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Hardware Setup#

Machine Requirements#

In general, we will be placing every instance of a RonDB node type on a different machine / VM. Technically, the same resource requirements per node type apply as in the Local Quickstart Tutorial. However, a more reasonable minimal cluster setup would look more like the following:

  • Machine per Management Server: 1GiB memory, 1 CPU, 10GiB storage

  • Machine per Data Node: 8GiB memory, 4 CPU, 256GiB storage

  • Machine per MySQL Server: 2GiB memory, 8 CPU, 10GiB storage

Both data node memory and storage are highly dependent on the size of the expected data, so this is for the user to decide. It is important to estimate beforehand what proportion of the data will be stored in memory and what proportion will be stored on disk, using disk-based columns.

In this tutorial, we will be running with the following number of machines:

  • Management Servers: 2 (minimum 1)

  • Data Nodes: 4 (2 node groups x 2 replicas, 1 x 1 is also possible)

  • MySQL Servers: 2 (minimum 1)

Every machine running RonDB should have/be:

  • Linux installed (tested on Ubuntu 20.04, 22.04 & Red Hat-compatible 8+)

  • RonDB installed (22.10 recommended)

  • Network access to each other

  • In the same cloud region

Availability Zones#

In cloud environments, utilizing multiple Availability Zones (AZs) is recommended for high availability. Note that AZs are named differently across cloud providers and offer varying levels of granularity.

An optimal setup is illustrated in the figure below:

Ideally, each node group should place each replica in a separate AZ. MySQL or other API servers can be distributed amongst these AZs. The first management server should however be placed in its own AZ.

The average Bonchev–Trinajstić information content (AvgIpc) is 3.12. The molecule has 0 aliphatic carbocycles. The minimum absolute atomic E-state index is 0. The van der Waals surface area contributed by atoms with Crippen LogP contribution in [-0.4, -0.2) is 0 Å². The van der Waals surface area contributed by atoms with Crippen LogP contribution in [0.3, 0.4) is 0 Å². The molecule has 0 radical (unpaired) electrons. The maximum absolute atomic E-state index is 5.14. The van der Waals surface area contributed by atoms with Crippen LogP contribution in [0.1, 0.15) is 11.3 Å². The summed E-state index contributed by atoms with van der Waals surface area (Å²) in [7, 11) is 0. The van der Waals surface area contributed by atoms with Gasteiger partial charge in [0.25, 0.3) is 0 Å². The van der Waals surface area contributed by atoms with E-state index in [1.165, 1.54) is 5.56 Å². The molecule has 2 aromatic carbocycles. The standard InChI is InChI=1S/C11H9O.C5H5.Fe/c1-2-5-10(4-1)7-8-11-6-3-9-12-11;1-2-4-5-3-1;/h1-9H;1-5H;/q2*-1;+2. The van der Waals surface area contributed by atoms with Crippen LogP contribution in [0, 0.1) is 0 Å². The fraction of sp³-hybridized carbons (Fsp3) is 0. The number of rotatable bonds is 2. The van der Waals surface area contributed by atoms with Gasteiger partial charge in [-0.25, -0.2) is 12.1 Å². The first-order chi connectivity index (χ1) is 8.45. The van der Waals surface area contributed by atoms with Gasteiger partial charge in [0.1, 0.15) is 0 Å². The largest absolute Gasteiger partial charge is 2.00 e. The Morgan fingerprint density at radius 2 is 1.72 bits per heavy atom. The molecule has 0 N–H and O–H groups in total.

Management servers typically serve as arbitrators during node failures or network partitions. When an AZ fails, the data nodes in the remaining AZs consult the arbitrator on continuing to run or not. If they cannot reach the arbitrator, these nodes will fail. Consequently, placing the arbitrator in the same AZ as a set of data nodes significantly increases the risk of cluster failure due to AZ failure — in our example, a 50% chance.

Regardless of the arbitrator’s placement relative to data nodes, the cluster can withstand network partitions between data node AZs. This is because data nodes in the same AZ as the arbitrator will maintain contact with it, ensuring continued operation.

For further details on RonDB’s use of node groups and arbitration for high availability, refer to the Resiliency Model.

Local NVMe drives vs. Block Storage#

In a cloud setting, local NVMe drives have various pros and cons in comparison to network drives (block storage). Generally, NVMe drives are considerably cheaper, a lot faster (no network latency) and have higher bandwidth. However, they are also less durable and will not survive a VM failure. They may also take more expertise to set up.

Regarding RonDB however, there are some more specific pros and cons.

Advantages NVMe drives:

  • High performance for reads/writes of disk column data

  • Possibility of parallel disk column reads with multiple NVMe drives

  • High performance for REDO log writes & local checkpointing

  • Normal node restarts are very fast

  • Possibility of formatting multiple drives differently depending on usage

Advantages Block storage:

  • No initial node restarts when exchanging data node VMs (less load on system)

NVMe drives are therefore recommended for performance and cost reasons. Block storage is on the other hand recommended for faster recovery and reliability reasons.